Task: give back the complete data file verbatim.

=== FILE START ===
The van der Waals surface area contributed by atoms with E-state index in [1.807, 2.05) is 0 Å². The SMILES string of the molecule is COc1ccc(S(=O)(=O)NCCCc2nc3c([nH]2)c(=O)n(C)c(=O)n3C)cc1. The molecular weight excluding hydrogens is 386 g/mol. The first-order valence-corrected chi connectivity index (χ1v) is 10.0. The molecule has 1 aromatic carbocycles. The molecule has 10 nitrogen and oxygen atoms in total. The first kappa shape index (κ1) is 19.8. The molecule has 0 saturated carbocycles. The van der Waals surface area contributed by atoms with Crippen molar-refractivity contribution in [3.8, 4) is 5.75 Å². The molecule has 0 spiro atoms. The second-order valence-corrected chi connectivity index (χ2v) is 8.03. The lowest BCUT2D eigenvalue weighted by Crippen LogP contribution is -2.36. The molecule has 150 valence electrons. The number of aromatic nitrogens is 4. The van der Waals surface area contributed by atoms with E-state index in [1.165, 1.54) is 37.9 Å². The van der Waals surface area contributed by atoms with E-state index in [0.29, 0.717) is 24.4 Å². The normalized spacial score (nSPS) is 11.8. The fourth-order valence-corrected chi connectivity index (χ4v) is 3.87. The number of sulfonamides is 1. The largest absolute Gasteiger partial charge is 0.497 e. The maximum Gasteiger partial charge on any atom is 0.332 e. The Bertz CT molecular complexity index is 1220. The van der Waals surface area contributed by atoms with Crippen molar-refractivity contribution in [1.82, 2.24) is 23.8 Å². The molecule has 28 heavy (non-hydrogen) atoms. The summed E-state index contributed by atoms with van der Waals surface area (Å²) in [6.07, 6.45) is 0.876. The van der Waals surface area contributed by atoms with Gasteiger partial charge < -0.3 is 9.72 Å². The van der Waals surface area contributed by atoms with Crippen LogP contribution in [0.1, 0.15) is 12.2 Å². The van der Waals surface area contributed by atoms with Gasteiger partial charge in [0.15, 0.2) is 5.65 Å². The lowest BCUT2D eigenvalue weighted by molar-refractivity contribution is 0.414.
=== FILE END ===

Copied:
The van der Waals surface area contributed by atoms with E-state index in [1.807, 2.05) is 0 Å². The SMILES string of the molecule is COc1ccc(S(=O)(=O)NCCCc2nc3c([nH]2)c(=O)n(C)c(=O)n3C)cc1. The molecular weight excluding hydrogens is 386 g/mol. The first-order valence-corrected chi connectivity index (χ1v) is 10.0. The molecule has 1 aromatic carbocycles. The molecule has 10 nitrogen and oxygen atoms in total. The first kappa shape index (κ1) is 19.8. The molecule has 0 saturated carbocycles. The van der Waals surface area contributed by atoms with Crippen molar-refractivity contribution in [3.8, 4) is 5.75 Å². The molecule has 0 spiro atoms. The second-order valence-corrected chi connectivity index (χ2v) is 8.03. The lowest BCUT2D eigenvalue weighted by Crippen LogP contribution is -2.36. The molecule has 150 valence electrons. The number of aromatic nitrogens is 4. The van der Waals surface area contributed by atoms with E-state index in [1.165, 1.54) is 37.9 Å². The van der Waals surface area contributed by atoms with E-state index in [0.29, 0.717) is 24.4 Å². The normalized spacial score (nSPS) is 11.8. The fourth-order valence-corrected chi connectivity index (χ4v) is 3.87. The number of sulfonamides is 1. The largest absolute Gasteiger partial charge is 0.497 e. The maximum Gasteiger partial charge on any atom is 0.332 e. The Bertz CT molecular complexity index is 1220. The van der Waals surface area contributed by atoms with Crippen molar-refractivity contribution in [1.82, 2.24) is 23.8 Å². The molecule has 28 heavy (non-hydrogen) atoms. The summed E-state index contributed by atoms with van der Waals surface area (Å²) in [6.07, 6.45) is 0.876. The van der Waals surface area contributed by atoms with Gasteiger partial charge < -0.3 is 9.72 Å². The van der Waals surface area contributed by atoms with Crippen LogP contribution in [0.1, 0.15) is 12.2 Å². The van der Waals surface area contributed by atoms with Gasteiger partial charge in [0.15, 0.2) is 5.65 Å². The lowest BCUT2D eigenvalue weighted by molar-refractivity contribution is 0.414.